Competitive advantages achieved through 340B pricing, in conjunction with the decline of independent oncology practices, suggest a trend toward hospital outpatient drug administration at a substantially elevated cost to payers and increased patient out-of-pocket expenses, according to the report (see Figure 1).

“Every time care shifts to the hospital, it shows an increase in costs. The Milliman3 and Moran1 studies demonstrate this,” said Okon. “If the data show that the same services have different costs based solely on the setting of care, this must be addressed,” said Cassidy.

Figure 1. Hospital outpatient costs compared to physician office costs

Source: IMS PharMetrics Plus, 2012

“A number of changes are occurring in health care right now, and we are looking at all of them to see what effect they are having on this trend. These include the continued volatility posed by the unreformed Sustainable Growth Rate (SGR) payment formula, the implementation of the massive Health Information Technology initiative, as well as all of the provider and market pressures caused by Obamacare.” The SGR is a method that the Centers for Medicare & Medicaid Services (CMS) uses to control spending by Medicare on physician services.

HR 1416

Determining the cause of this differential is a major undertaking, but in the meantime, a bill in the House of Representatives is making its way through committee to provide community oncologists some financial relief.

House bill HR 14164, entitled “The Cancer Patient Protection Act of 2013,” directs the CMS to lift the sequestration on reimbursement for physician-administered drugs and biologicals under Medicare Part B.

It is sponsored by Rep Renee Ellmers (R-NC) and is supported by both the American Society of Clinical Oncology (ASCO) and COA.

“Many patients have local cancer centers in their communities and they feel very comfortable going there for their care and we have to maintain that,” said Ellmers. As more consolidation occurs, “Patients will have to travel long distances to receive their care, which is very difficult,” said Ellmers, who was a nurse before being elected to office.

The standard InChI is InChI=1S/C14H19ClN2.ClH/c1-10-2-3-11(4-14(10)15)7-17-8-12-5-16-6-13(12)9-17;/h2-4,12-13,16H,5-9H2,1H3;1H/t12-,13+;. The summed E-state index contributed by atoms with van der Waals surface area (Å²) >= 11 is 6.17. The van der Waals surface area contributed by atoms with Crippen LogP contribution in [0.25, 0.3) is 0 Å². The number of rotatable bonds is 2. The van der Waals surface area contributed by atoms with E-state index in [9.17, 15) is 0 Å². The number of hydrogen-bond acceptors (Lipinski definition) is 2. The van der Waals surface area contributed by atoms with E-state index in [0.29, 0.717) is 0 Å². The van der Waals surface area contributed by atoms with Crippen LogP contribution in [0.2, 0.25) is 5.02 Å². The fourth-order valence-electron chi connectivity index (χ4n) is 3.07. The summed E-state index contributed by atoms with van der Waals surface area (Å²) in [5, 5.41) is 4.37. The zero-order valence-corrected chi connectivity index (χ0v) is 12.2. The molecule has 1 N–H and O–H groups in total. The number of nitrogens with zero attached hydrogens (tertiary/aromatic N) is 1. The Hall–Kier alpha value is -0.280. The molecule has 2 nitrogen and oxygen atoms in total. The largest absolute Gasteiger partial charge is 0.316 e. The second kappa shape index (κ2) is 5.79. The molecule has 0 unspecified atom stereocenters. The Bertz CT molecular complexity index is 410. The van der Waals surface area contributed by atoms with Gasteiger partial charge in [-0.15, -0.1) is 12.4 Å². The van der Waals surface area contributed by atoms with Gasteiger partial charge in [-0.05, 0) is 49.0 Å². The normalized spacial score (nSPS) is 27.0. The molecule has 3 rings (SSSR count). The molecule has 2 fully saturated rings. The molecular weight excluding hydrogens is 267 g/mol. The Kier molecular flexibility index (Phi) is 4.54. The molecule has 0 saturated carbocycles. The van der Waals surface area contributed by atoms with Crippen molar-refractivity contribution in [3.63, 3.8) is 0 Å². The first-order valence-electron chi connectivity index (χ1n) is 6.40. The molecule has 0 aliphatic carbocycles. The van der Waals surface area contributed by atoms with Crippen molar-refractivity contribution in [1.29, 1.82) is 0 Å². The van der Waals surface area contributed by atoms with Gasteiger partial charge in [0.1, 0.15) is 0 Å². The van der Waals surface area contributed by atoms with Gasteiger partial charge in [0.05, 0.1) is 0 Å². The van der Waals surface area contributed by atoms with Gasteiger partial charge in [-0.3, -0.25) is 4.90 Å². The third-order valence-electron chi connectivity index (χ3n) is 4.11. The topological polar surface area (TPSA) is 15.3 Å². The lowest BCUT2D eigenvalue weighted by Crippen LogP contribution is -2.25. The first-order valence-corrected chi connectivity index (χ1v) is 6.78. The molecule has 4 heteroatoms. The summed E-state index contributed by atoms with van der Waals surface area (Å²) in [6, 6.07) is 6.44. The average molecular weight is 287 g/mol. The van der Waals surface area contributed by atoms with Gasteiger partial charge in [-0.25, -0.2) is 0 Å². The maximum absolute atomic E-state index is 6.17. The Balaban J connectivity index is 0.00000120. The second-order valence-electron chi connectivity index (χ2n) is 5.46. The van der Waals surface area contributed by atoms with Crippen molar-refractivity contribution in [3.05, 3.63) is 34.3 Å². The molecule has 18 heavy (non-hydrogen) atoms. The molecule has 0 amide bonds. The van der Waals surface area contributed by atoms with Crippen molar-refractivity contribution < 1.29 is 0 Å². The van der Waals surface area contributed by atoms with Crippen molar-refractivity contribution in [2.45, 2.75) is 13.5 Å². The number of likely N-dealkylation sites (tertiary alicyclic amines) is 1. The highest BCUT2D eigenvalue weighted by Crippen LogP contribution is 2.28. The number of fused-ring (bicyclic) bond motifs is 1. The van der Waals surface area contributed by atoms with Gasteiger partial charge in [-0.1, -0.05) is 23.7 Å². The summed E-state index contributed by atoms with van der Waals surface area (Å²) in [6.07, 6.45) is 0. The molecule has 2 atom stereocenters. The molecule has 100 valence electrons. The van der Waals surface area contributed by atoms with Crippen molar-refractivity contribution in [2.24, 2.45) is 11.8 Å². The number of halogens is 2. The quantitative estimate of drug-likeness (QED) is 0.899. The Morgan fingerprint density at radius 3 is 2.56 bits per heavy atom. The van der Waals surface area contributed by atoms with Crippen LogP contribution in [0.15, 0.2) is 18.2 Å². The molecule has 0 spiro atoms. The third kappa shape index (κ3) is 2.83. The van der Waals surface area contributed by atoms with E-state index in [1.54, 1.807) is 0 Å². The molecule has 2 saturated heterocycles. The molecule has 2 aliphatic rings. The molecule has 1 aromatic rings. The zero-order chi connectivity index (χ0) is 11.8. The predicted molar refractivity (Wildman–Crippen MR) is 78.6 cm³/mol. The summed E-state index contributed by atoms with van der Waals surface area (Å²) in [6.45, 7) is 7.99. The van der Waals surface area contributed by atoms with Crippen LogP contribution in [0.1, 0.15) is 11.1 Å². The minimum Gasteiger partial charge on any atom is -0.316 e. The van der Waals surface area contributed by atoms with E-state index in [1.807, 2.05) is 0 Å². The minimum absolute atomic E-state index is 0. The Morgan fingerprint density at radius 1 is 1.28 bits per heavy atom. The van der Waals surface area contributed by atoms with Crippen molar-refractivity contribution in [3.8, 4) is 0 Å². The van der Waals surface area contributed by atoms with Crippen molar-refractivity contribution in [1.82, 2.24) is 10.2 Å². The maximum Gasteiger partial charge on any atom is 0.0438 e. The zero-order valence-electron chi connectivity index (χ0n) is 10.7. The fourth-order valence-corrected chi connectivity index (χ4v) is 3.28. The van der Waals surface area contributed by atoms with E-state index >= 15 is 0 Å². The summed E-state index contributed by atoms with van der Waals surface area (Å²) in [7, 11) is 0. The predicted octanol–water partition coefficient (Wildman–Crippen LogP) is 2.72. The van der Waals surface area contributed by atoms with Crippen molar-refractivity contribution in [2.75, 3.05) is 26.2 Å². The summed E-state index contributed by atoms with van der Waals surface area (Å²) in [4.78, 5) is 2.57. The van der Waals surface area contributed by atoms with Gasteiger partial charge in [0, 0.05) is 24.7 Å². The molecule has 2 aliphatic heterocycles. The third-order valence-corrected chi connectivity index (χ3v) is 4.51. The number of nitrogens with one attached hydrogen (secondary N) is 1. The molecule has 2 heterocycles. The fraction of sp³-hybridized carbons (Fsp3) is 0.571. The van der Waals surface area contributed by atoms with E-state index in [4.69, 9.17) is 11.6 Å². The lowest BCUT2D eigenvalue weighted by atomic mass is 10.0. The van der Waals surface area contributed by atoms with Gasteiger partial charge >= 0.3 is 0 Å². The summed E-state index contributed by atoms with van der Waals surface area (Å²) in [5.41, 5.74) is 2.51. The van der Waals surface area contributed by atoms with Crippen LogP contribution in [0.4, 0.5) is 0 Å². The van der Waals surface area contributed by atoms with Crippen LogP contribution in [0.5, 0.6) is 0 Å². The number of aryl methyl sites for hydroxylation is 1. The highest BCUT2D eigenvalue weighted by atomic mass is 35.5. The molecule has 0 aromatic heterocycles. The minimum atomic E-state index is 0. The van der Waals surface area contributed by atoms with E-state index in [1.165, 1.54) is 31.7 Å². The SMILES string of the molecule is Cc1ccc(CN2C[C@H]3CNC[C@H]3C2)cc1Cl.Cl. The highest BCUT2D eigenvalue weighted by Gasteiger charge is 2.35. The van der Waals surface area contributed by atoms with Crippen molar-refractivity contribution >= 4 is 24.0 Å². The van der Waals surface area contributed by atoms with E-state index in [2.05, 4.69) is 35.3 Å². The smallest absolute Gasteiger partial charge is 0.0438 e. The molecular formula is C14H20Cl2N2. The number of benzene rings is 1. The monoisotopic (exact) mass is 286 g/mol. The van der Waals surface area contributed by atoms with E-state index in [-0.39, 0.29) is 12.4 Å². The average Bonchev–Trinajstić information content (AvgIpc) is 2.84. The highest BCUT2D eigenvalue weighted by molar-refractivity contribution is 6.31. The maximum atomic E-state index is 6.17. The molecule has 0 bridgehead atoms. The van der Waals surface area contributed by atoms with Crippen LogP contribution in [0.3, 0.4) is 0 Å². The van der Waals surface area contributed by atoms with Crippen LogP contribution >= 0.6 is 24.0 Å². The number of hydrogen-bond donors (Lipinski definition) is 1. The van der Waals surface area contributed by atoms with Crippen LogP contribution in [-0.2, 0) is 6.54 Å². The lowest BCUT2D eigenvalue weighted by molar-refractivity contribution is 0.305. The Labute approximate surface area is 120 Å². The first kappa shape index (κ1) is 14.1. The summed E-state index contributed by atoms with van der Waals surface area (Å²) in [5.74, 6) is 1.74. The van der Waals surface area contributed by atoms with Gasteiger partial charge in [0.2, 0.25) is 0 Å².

Receiving care in a hospital setting also places a financial hardship on patients, according to Ellmers. In the IMS Institute report, the average increased cost to the patient is $134 per dose received in the hospital as an outpatient when compared with the oncologist’s office (see Figure 2).

The sequestration was enacted to try to save money across the board, according to Ellmers, but “that isn’t the way I would have done things, and now we’re seeing that the cuts to Medicare Part B drugs were an unintended consequence. There’s a big difference in costs when patients have to go to the hospital to receive their care. It completely defeats the purpose of the sequestration.”

The 3-page, open-ended bill has 122 cosponsors and was referred to committee on April 9, 2014. The bill does not address any of the value-added payment reform issues that have been promoted by advocacy organizations such as ASCO.

Ward, who is chair of the payment reform group for ASCO, said the bill “is just a way to get back to where we can tread water. It’s not solving the real issue. The real issue is much more complicated and will require a change in how people think about how we deal with the drug industry.” He added that a new approach to physician payment for cancer care services under Medicare was released jointly by advocacy groups ASCO and COA . “We can certainly do more in the future, but we thought this was a very good starting point,” said Ellmers.

Ward concurred: “I think the bill is essential to preserve access to oncology for the time being. It will give us time to implement real reforms.” “I think our oncologists need to know that members of Congress are working very hard on this issue for them. We certainly want to make sure that every oncologist is empowered to continue to deliver care to their patients,” said Ellmers. “I would just ask every oncologist that hears this message to reach out to your congressperson and let them know this bill is out there and how much it will help you give good care to your patients.”

Figure 2. Hospital Outpatient Costs Compared to Physicians Office Costs

Source: IMS Institute for Healthcare Informatice


  1. The Moran Company. Results of analyses for chemotherapy administration utilization and chemotherapy drug utilization, 2005-2011 for Medicare fee-for-service beneficiaries. https:// 48B6285786/01655fe9-7f3d-4d9a-80d0-d2f9581673a1.pdf. Accessed May 19, 2014.
  2. IMS Institute for Healthcare Informatics. Innovation in cancer care and implications for health systems—Global oncology trend report. May 2014.
  3. Milliman, Inc. Comparing episode of cancer care costs in different settings: an actuarial analysis of patients receiving chemotherapy. August 2013.
  4. The Cancer Patient Protection Act of 2013. HR 1416. BILLS-113hr1416ih.pdf.